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Decision points and utility

Published 2017-07-08

I want to start getting up in the morning, rather then in the afternoon. It seems like a pretty clear choice:

  1. Sleep in all morning and be grumpy
  2. Get up early and be happy

So afternoon-me makes a plan to get up early every morning, sets an alarm and calls it a day.

And that would be the end of it, except that when morning rolls around morning-me discovers a third option.

  1. Sleep in all morning and be grumpy
  2. Get up early and be happy
  3. Sleep five more minutes, then get up early and be happy

The best part about option 3 is that morning-me gets to choose it every five minutes. He never actually makes the decision to sleep in all morning. It just spontaneously coalesces in a totally blame-free fashion.

But afternoon-me is wily too, and has figured out a way to close this loophole by specifying a specific moment in time at which the decision has to be made. I set a particular song as the alarm and plan to get up on the first line of the first chorus.

  1. Sleep in all morning and be grumpy
  2. Get up early and be happy
  3. Sleep five more minutes, feel a bit conflicted about not sticking to the plan, then get up early and be happy

This actually works! Morning-me concedes and gets out of bed at the agreed point in time.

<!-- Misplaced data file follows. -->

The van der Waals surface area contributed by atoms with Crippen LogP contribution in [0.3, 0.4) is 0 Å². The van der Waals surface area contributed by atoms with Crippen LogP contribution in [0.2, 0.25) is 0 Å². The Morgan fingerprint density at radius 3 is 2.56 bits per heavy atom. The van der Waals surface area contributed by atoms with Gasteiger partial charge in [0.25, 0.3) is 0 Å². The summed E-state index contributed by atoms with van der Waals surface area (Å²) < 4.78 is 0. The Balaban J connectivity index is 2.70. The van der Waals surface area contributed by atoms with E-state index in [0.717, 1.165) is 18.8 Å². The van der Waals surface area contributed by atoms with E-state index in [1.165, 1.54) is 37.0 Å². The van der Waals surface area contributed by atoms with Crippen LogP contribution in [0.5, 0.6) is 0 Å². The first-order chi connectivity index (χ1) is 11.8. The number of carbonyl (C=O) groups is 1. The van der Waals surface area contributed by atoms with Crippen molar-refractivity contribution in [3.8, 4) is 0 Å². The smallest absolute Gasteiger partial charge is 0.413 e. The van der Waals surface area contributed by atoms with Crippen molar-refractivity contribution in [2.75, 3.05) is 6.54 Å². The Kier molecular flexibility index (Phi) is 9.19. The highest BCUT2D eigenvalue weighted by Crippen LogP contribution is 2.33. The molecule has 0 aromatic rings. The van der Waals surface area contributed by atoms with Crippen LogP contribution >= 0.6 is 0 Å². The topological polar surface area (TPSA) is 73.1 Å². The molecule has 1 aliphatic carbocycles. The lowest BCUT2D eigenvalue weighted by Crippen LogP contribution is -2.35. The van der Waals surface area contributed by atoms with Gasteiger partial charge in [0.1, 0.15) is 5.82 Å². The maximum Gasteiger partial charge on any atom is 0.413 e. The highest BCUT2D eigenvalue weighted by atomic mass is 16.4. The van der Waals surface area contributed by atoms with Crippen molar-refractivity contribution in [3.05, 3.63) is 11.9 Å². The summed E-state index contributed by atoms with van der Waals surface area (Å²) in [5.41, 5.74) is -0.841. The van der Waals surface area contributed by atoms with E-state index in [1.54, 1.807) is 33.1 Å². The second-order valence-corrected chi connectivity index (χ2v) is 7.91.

This is not a new idea and I'm not writing a self-help article here. What I'm actually interested in talking about is this:

Option 3 is a lie.

I have never, ever slept in for five minutes and then gotten up. I am well aware that this is a vanishingly unlikely possibility, at every time of day except for the five minutes after my alarm goes off. So the actual options are:

  1. Sleep in all morning and be grumpy
  2. Get up early and be happy
  3. Sleep in all morning but believe I'm going to get up early, because I'm either deliberately lying to myself or temporarily insane

All I'm doing by sharpening the decision point to a specific moment in time is penalizing option 3 to make it slightly less attractive.

Why is this interesting?

The dominant theory of decision making in behavioral economics is utility theory, which basically asserts that we have some inner function that assigns utility to every future outcome and we pick the outcome that maximizes utility. Reversals of preferences are often explained by temporal discounting - afternoon-me wants to get up early, but morning-me prefers the guaranteed reward of sleeping in now to the uncertain reward to getting up and feeling good about it ten minutes from now.

Even if we put aside the prospect of a temporal horizon so short that it won't carry me down the stairs to breakfast, the only ways I see to explain my revealed preferences (sleep-but-pretend > get-up > sleep) with utility theory are to either assign utility to lying to myself or accept that my utility-predicting module is so detached from reality that it really believes I'm going to get up in five minutes.

Both explanations work - all the epicycles line up - but it seems to challenge the prospect of utility as a predictive theory. How do you predict the actions of a utility-maximizer that is allowed to invent impossible futures to justify its decisions?